Working sensibly in conflict and migration settings

Contact details

Submitted by: Dr. Ralf Schröder, Head of Division 222, Crisis management, transitional development assistance, reconstruction, infrastructure in crisis situations

Email: [email protected]    


Social: @BMZ_Bund (Twitter)

Introduction to the project 






More than a million Syrians have fled to Lebanon, which has accepted more refugees in proportion to its population size than any other country in the world. This project supports both Syrian refugees and Lebanese families in need by providing work and training in community-driven programmes.

For instance, up to 30.000 men and women have done construction and reforestation work, which was paid by transfers to electronic voucher cards. This strengthens the local economy and contributes to a more dignified and self-determined life. In addition, Lebanese and Syrian women and men were engaged in the construction and rehabilitation of productive assets as well as in a wide variety of training activities to strengthen their resilience. Working and learning together in community-driven programmes promotes exchange and mutual understanding between the Lebanese and Syrian populations and contributes to social cohesion. In order to prevent growing poverty in Lebanese communities, World Food Programme (WFP) supports more than 50,000 Lebanese individuals through a national social safety net programme, in close collaboration with the Ministry of Social Affairs.

Resources used

  • Transitional Development Assistance (TDA) of the BMZ
  • Implementation by the UN World Food Programme (WFP)

Main activities of the Good Practice 

Individual capacity strengthening activities:

  • Smallholder farmers receive training and technical support to increase their production and sales, and through value chain development increase their market linkages.
  • Vulnerable Syrian refugees and vulnerable Lebanese people receive training to build their marketable skills and strengthen their livelihoods.

Asset creation and livelihood support activities:

  • Construction and rehabilitation of small-scale agriculture infrastructure and markets.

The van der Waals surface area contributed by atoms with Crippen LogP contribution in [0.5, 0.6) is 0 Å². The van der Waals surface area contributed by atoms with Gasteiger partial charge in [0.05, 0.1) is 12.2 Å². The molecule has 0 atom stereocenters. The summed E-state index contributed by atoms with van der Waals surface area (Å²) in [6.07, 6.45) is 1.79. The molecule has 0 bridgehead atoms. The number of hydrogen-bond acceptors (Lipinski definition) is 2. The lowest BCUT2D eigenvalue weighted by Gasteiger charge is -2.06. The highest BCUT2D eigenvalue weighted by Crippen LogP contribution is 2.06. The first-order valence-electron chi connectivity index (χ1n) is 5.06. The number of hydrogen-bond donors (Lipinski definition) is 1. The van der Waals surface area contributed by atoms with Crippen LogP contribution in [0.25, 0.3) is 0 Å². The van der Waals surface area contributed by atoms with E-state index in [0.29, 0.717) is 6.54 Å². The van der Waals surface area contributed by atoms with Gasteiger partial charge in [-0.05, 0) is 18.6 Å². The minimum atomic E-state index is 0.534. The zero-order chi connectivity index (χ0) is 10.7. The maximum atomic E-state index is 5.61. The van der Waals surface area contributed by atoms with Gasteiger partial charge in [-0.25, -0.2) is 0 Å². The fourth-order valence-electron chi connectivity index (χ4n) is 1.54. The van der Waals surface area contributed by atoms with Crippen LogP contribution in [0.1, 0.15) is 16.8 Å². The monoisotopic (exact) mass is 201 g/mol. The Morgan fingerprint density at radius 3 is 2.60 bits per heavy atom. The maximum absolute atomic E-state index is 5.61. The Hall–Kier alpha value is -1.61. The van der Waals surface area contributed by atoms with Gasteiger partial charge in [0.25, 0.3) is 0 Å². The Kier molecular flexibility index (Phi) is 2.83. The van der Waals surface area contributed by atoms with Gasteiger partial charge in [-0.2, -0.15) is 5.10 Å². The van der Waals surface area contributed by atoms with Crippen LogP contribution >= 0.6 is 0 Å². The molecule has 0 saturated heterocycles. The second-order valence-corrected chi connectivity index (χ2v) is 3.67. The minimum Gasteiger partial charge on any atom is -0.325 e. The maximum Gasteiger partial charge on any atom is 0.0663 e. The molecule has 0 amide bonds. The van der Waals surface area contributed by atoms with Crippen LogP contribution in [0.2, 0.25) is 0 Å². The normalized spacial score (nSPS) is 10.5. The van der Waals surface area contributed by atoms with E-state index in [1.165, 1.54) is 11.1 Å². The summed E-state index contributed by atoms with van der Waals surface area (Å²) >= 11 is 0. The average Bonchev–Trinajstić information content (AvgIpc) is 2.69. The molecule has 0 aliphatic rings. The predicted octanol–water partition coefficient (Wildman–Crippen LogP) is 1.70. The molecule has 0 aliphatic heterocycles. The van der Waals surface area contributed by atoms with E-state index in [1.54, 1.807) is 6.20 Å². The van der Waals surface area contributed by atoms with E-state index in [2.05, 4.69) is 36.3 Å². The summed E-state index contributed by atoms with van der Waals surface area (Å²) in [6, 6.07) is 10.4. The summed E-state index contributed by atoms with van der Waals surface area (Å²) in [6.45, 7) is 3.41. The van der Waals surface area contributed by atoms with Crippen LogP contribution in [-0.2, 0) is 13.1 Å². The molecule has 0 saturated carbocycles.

• Reforestation and forest conservation.
  •  Vulnerable Syrian refugees and vulnerable Lebanese people receive conditional food assistance through cash-based transfers (CBTs) to meet their basic food and nutrition needs.

Assistance to the National Poverty Targeting Programme (NPTP):

  • Unconditional resource transfers through monthly electronic vouchers (CBTs) to support access to food for vulnerable Lebanese households with high levels of food insecurity.


UN World Food Programme (WFP)

How challenges were overcome

The protracted Syrian crisis represents a significant risk to Lebanon’s political, economic and internal security. It has exacerbated pre-existing deficiencies in Lebanon’s public sector governance and the political climate remains fractious, particularly relating to refugee support. Across all key public services, the surge in demand is faced with a decline in both access to and quality of public services. Lebanon's social protection system is not sufficiently developed to ensure the provision of adequate support to its poorest citizens. With rising needs amongst its own population, and a lack of capacity and resources to increase services, there is a clear need to support the Government of Lebanon to increase the quality and quantity of assistance for its vulnerable population.

In response, WFP engages with the government at all levels to deliver on its mandate and provide both Syrian refugees and vulnerable Lebanese people with assistance through different modalities. Adaptive programming and partnerships will also help mitigate the risks that hinder the successful implementation of WFP’s activities and achievement of its outcomes.

Results of the Good Practice

With BMZ’s support, WFP has delivered over 200 livelihoods programmes in 2018 and 2019 with the main objective of addressing immediate food needs and building individual capabilities to increase livelihood opportunities.

Reaching more than 81,000 women, men, girls, and boys, of which 51% are Syrian refugees and 49% vulnerable Lebanese, WFP successfully built 14,600 metres of agricultural roads and 78,200 metres of irrigation canals, rehabilitated two markets, planted 135,000 tree seedlings and helped maintain or reforest 400 hectares of forests throughout Lebanon.

In addition, more than 14,000 participants were supported through training to increase their basic life skills and technical marketable skills. With a focus on women empowerment, WFP and its partners were able to engage a total of 53% women in resilience activities.